What women want

by Jodi Nelson | @Jodileenelson12 | International Rescue Committee (IRC)-USA
Thursday, 2 March 2017 14:36 GMT

A Likhaan NGO health worker shows contraceptive pills to housewives during a family planning lecture at a reproductive health clinic in Tondo, metro Manila, Philippines in this 2016 archive photo. REUTERS/Janis Alano

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* Any views expressed in this article are those of the author and not of Thomson Reuters Foundation.

Why are 225 million women across the world who don’t want a baby still not using contraception?

Two hundred and twenty five million women do not want to have a baby right now. Some want to finish school, while others want to rest before having another child. Many find themselves trapped in war zones, or forced to flee violence. Sadly, none of these women has access to the contraception that would give them control over their bodies and their lives.

Contraception is a proven way to save lives, reduce health costs, and empower women. It is a particularly effective life-saver for women affected by humanitarian crises. So why are 225 million women across the world, who don’t want a baby, still not using it?

Access to contraception is hampered by predictable problems: the cost, especially in poor countries; a shortage of supplies; or a dearth of trained health care workers. But there is a subtler, more pernicious barrier that is preventing women accessing contraception and driving up maternal mortality: unfounded assumptions about what women want.

Over the years, I have repeatedly heard -- from governments, aid donors, and NGOs -- three painfully misinformed assumptions about why their organization won’t provide basic contraception.

The first assumption is that women from certain religions, or conservative cultures, don’t want access to family planning. This is nonsense. Evidence shows that women of all faiths use and want to use contraception. A 2011 study of American women found that 98% of Catholic women had used a modern contraceptive method, despite formal opposition from their church.

In the Democratic Republic of Congo, my organization, the International Rescue Committee (IRC) is providing contraception to thousands of women. One of the most ardent advocates is a nurse who happens to be a Catholic nun, and who says she has seen too many women die from complications of having children too young, too close together or simply too many. Muslim countries like Indonesia, Morocco and Algeria, meanwhile, have some of the most successful contraception programs.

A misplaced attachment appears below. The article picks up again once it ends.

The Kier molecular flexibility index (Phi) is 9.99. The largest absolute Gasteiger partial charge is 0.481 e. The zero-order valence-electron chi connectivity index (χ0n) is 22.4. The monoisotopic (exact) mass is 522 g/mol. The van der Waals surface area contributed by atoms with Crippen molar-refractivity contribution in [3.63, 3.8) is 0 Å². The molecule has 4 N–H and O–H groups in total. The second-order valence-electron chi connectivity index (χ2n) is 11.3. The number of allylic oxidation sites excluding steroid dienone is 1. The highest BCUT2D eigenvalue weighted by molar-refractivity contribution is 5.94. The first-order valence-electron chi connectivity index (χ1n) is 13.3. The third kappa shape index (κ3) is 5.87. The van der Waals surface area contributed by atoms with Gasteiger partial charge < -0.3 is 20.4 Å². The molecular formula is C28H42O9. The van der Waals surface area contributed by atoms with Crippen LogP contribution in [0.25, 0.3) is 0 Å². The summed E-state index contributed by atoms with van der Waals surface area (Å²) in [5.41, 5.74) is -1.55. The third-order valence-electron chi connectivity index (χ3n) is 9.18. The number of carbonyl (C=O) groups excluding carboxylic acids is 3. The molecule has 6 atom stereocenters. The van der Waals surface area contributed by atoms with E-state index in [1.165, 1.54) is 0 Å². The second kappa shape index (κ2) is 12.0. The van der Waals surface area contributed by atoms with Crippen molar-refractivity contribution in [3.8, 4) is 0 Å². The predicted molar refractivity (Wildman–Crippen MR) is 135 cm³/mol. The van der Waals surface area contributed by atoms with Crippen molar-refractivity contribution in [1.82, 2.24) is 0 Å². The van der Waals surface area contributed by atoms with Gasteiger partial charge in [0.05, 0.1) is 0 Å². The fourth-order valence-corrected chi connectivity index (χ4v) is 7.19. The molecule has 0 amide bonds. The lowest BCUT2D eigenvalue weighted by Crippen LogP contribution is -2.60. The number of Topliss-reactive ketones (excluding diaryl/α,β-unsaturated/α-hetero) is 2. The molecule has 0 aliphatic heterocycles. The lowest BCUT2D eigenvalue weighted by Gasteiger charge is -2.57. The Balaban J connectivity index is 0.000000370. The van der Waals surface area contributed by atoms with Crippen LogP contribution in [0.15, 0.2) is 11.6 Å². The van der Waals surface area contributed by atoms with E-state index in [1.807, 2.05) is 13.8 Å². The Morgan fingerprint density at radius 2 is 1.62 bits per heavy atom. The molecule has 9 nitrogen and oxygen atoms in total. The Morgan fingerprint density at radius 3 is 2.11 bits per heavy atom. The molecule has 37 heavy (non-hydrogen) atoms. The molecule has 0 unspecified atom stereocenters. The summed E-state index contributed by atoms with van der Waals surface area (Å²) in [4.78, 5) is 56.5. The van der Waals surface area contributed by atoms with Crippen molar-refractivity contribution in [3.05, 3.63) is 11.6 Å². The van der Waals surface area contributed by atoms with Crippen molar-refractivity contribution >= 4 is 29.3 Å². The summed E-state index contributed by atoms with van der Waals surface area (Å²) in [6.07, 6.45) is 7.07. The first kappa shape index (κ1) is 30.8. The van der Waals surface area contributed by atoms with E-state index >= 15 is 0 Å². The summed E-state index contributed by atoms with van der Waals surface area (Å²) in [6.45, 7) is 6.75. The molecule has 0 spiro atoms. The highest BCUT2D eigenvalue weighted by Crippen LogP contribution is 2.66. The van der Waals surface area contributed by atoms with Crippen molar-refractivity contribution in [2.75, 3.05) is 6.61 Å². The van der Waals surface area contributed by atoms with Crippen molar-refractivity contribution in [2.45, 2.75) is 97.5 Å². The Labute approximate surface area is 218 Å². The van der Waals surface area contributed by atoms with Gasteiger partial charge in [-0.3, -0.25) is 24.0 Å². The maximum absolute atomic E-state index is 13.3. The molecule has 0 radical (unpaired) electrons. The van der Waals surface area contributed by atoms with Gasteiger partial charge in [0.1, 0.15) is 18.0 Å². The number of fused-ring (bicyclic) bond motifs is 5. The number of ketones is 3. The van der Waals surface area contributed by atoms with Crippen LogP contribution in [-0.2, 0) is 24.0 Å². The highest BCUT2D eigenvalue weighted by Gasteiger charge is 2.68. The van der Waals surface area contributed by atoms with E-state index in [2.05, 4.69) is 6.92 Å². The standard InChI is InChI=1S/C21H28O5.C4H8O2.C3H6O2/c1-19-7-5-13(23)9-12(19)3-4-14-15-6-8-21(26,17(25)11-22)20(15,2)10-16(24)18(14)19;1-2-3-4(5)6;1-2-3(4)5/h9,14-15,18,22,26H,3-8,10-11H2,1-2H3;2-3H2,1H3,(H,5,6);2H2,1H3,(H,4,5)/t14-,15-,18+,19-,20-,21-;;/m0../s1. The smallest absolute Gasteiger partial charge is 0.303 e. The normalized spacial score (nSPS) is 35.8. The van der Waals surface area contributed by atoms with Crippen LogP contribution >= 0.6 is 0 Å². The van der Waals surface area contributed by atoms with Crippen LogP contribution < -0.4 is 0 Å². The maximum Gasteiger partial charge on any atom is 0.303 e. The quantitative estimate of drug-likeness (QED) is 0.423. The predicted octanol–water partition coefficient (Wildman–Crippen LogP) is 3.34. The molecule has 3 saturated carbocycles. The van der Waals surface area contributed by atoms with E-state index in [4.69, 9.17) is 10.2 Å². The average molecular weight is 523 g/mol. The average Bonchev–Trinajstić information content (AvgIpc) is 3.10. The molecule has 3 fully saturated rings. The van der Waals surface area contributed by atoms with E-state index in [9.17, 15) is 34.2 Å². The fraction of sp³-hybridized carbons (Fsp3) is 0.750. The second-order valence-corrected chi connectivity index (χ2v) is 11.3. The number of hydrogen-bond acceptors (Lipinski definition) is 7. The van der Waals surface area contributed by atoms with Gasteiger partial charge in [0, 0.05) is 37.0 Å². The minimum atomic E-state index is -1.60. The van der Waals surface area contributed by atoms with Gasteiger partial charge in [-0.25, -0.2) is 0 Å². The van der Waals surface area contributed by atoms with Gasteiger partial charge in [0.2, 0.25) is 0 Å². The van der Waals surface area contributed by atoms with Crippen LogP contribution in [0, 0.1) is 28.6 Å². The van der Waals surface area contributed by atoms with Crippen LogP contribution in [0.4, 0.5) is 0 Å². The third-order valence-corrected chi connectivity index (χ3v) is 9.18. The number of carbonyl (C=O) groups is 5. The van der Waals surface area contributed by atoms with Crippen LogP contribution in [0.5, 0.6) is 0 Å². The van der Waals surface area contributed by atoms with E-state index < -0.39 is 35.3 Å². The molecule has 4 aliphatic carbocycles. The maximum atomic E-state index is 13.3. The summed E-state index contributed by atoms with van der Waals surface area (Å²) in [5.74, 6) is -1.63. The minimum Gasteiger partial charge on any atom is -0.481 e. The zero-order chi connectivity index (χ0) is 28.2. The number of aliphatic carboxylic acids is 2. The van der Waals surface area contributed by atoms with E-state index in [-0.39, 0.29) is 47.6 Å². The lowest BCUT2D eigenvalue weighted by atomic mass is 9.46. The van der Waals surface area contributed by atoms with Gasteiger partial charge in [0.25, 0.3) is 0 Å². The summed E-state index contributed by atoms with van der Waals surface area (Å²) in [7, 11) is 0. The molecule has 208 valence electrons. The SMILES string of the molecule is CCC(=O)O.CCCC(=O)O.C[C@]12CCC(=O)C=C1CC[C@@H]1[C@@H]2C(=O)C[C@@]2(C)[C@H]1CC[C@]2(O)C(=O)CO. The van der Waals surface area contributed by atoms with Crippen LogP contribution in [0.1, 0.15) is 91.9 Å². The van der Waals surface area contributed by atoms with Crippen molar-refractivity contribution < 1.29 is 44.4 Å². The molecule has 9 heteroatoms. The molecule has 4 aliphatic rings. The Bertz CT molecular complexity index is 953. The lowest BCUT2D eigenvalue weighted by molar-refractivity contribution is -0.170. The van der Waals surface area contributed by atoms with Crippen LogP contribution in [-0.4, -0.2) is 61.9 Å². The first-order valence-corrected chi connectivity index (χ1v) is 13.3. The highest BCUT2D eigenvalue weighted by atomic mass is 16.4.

The second misinformed assumption I hear is that women, especially those who are living in or have fled warzones, want to have more children to replace those killed during conflict. This sentiment, however, is diametrically opposed to what we hear from women themselves.

I am reminded of the story of a 25-year old woman who recently fled the Central African Republic with her husband and eight children. When she arrived at an IRC health facility in southern Chad, she immediately asked for an intrauterine device. She told the nurse that the ordeal of fleeing with eight children was enough, and choosing not to have another baby was one thing in her life that she could control.

The third assumption is that other people simply know what women want, better than the affected women themselves. The IRC works with millions of women and whether they are living in the United States or a Syrian refugee camp, they routinely tell us the same thing: that they want easier access to contraception; good family planning counseling; and more contraceptive options. Girls, in particular, say they want information about avoiding the hazards of early pregnancy -- rather than being ignored by health workers because they are unmarried. In short, women want us to listen to them.

And when we do listen, women tell us, with surprising consistency, that they want choice and control. They want power over their own lives. Contraception is an important way to help them. We do a grave disservice to women across the world when we make assumptions on their behalf, rather than simply ask them, about what they want.

Dr. Jodi Nelson is Senior Vice President, Policy and Practice, at the International Rescue Committee (IRC).